Developing People Capabilities
Ongoing investment in learning will ensure that your organization retains its value and can take advantage of new business opportunities. Organizations that invest in leadership development during “significant transformations,” for example, “are 2.4 times more likely to hit their performance targets,” according to McKinsey research.
Investing in employees’ skills and ongoing career development will improve their engagement and job satisfaction. The key is linking their learning to something tangible; aligning learning with work opportunities is a powerful motivator for continued growth.
A compelling justification for your learning budget comes from increased revenue. Organizations that offer “comprehensive training programs” reportedly have, on average, 218% higher income per employee and 24% higher profit margins. Although now is a time of budget cuts, your upskilling program will generate the returns needed for your business to survive the current times.
It’s also worth noting that the shift to a knowledge economy means that the value of your organization is increasingly reliant on your talent. A significant percentage of market capitalization in public companies is based on intangible assets such as skills and knowledge.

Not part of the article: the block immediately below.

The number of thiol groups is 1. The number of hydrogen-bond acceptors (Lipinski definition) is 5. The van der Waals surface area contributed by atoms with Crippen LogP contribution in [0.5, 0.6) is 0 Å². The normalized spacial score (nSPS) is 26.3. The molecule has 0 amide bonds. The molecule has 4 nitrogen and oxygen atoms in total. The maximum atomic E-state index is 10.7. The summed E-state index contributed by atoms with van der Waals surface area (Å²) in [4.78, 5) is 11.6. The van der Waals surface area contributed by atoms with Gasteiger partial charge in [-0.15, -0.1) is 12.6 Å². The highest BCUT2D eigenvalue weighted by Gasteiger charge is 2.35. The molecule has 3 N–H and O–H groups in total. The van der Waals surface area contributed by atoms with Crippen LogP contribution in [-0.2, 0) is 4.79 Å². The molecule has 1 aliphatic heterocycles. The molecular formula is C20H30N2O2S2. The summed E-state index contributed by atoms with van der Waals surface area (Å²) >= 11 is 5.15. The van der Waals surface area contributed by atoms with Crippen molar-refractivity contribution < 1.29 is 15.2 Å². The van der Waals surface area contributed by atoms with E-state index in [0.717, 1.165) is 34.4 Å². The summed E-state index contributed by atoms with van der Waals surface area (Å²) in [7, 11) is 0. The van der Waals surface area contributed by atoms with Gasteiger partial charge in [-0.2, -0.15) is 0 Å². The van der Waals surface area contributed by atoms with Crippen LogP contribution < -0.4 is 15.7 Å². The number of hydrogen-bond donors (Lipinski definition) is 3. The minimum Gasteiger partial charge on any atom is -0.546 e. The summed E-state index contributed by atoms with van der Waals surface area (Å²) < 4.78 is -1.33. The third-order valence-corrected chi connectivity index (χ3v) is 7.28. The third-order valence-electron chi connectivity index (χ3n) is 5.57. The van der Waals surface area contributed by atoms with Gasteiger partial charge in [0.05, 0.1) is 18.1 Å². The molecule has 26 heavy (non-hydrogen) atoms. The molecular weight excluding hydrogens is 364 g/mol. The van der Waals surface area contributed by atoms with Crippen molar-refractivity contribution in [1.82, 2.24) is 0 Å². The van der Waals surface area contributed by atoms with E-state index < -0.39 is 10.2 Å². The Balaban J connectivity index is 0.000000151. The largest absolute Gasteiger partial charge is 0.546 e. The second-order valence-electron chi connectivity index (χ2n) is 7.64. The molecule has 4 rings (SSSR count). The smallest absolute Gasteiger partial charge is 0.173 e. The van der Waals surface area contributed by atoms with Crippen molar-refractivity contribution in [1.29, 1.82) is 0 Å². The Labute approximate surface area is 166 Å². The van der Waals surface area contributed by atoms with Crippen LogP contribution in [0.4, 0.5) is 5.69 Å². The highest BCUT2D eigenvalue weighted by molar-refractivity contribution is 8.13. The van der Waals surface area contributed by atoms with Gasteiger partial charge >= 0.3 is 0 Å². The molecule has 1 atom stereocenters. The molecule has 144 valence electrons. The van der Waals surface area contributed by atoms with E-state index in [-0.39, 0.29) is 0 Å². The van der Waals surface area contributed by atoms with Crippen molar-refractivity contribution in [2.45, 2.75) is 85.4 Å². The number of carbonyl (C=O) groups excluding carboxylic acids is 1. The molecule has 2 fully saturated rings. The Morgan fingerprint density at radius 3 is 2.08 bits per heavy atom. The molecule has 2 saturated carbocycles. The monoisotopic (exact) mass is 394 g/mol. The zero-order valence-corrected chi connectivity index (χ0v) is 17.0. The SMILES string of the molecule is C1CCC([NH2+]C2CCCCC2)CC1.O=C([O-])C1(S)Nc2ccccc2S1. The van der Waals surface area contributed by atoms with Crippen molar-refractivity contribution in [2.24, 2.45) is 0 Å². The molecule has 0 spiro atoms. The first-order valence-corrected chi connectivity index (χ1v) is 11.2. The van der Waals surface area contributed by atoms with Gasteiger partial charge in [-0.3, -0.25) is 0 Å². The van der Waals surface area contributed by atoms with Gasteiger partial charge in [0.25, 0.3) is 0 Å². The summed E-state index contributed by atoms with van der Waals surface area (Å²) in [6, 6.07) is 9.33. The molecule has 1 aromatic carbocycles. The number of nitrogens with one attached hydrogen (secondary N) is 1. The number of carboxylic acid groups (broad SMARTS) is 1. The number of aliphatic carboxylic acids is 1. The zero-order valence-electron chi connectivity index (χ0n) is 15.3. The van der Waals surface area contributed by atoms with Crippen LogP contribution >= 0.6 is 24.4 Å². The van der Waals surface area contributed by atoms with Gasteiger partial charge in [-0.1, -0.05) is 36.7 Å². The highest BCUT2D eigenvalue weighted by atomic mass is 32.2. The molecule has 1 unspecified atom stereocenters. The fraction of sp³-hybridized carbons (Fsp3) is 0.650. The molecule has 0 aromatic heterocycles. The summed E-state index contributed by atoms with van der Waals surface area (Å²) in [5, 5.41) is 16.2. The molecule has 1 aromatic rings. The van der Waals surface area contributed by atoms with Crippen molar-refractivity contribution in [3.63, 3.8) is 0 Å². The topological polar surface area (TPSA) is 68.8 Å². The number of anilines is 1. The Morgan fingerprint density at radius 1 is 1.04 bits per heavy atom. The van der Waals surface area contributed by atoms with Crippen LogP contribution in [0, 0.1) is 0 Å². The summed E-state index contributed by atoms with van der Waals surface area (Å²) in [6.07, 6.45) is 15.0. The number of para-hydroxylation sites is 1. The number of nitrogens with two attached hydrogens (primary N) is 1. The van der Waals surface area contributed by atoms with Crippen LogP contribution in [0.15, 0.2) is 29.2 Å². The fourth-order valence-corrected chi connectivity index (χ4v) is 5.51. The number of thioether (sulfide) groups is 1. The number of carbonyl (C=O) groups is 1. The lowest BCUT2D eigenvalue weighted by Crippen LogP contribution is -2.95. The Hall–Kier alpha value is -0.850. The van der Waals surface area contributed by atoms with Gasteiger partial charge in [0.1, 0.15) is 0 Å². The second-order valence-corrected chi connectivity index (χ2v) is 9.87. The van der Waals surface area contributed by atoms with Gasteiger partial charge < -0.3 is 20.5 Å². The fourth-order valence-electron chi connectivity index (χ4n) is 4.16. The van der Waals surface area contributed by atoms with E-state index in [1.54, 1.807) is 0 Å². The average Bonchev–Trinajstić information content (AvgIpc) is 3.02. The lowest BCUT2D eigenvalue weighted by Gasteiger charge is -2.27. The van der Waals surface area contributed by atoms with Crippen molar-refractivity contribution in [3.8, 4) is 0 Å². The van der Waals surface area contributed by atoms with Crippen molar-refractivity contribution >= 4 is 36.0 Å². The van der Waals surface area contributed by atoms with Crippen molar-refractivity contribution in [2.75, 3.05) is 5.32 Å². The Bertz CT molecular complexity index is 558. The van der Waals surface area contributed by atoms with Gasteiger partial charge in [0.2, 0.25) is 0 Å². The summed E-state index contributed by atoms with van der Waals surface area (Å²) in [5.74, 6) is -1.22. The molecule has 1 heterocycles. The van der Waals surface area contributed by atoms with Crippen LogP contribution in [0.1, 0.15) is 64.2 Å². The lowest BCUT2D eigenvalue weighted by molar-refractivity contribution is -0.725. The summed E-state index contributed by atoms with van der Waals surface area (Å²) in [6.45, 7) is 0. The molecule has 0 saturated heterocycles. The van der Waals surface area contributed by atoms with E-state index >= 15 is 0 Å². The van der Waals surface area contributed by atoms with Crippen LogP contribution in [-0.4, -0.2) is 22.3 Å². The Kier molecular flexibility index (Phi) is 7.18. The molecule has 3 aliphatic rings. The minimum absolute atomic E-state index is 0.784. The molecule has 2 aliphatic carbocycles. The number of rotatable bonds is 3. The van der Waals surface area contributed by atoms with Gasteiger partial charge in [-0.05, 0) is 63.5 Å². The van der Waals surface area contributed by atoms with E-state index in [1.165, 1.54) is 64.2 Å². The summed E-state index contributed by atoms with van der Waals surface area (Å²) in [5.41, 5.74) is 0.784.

No Return to Normal
After the current crisis passes, business as we know it won’t be “normal.” It will take some time to fully realize the ramifications of this time — so don’t expect your learning strategy to be the same as it was before. Now is a great time to be more targeted with your learning strategy, ensuring that every plan directly impacts the bottom line.
For example, with social distancing in place for the foreseeable future, change your emphasis to programs that you can run virtually, from home, since in-person events will be limited. You should also divest anything that isn’t delivering results, which will give you more resources to allocate to programs and tools that do. It will also show your C-suite that you’re being efficient with every dollar they invest in training, making a stronger case for their continued investment and increasing their confidence that your learning strategy will deliver strong returns.
Your learning catalog will need a refresh. Research shows an increase in the number of people seeking out opportunities to develop “flexible skills,” like leadership and communication, during this time. Tailor your learning offering to people’s current aspirations, ideally finding the sweet spot between business needs and individual goals.
Supporting Your People
Learning will be fundamental in supporting your business and people during these challenging months and year by building the skills you need to survive and thrive, helping people remain effective and productive, and showing that you value your employees. Remember, they are watching your actions, and the choices that you make now will factor into every career decision they make in the future.